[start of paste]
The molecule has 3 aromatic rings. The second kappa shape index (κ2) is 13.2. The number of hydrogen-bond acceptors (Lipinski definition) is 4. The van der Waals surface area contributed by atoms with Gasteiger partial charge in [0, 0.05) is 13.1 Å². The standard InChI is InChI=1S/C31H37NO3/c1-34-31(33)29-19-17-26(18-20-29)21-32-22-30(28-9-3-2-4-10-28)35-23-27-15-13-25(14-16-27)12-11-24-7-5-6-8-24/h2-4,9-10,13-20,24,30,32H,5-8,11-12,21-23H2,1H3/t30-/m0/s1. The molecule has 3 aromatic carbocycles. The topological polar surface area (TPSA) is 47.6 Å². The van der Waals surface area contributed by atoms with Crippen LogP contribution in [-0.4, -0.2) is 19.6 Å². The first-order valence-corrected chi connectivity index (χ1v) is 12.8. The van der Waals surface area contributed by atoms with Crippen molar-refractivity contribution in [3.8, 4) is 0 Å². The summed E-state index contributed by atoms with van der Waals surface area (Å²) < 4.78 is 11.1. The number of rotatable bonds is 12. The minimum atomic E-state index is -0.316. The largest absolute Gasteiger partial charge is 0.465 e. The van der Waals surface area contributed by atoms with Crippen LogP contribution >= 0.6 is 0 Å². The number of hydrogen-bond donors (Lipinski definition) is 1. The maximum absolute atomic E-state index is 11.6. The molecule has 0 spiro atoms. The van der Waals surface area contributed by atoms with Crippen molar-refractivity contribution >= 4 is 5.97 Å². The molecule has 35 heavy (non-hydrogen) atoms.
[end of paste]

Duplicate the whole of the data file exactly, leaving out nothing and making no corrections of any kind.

The molecule has 3 aromatic rings. The second kappa shape index (κ2) is 13.2. The number of hydrogen-bond acceptors (Lipinski definition) is 4. The van der Waals surface area contributed by atoms with Gasteiger partial charge in [0, 0.05) is 13.1 Å². The standard InChI is InChI=1S/C31H37NO3/c1-34-31(33)29-19-17-26(18-20-29)21-32-22-30(28-9-3-2-4-10-28)35-23-27-15-13-25(14-16-27)12-11-24-7-5-6-8-24/h2-4,9-10,13-20,24,30,32H,5-8,11-12,21-23H2,1H3/t30-/m0/s1. The molecule has 3 aromatic carbocycles. The topological polar surface area (TPSA) is 47.6 Å². The van der Waals surface area contributed by atoms with Crippen LogP contribution in [-0.4, -0.2) is 19.6 Å². The first-order valence-corrected chi connectivity index (χ1v) is 12.8. The van der Waals surface area contributed by atoms with Crippen molar-refractivity contribution in [3.8, 4) is 0 Å². The summed E-state index contributed by atoms with van der Waals surface area (Å²) < 4.78 is 11.1. The number of rotatable bonds is 12. The minimum atomic E-state index is -0.316. The largest absolute Gasteiger partial charge is 0.465 e. The van der Waals surface area contributed by atoms with Crippen LogP contribution >= 0.6 is 0 Å². The number of hydrogen-bond donors (Lipinski definition) is 1. The maximum absolute atomic E-state index is 11.6. The molecule has 0 spiro atoms. The van der Waals surface area contributed by atoms with Crippen molar-refractivity contribution >= 4 is 5.97 Å². The molecule has 35 heavy (non-hydrogen) atoms.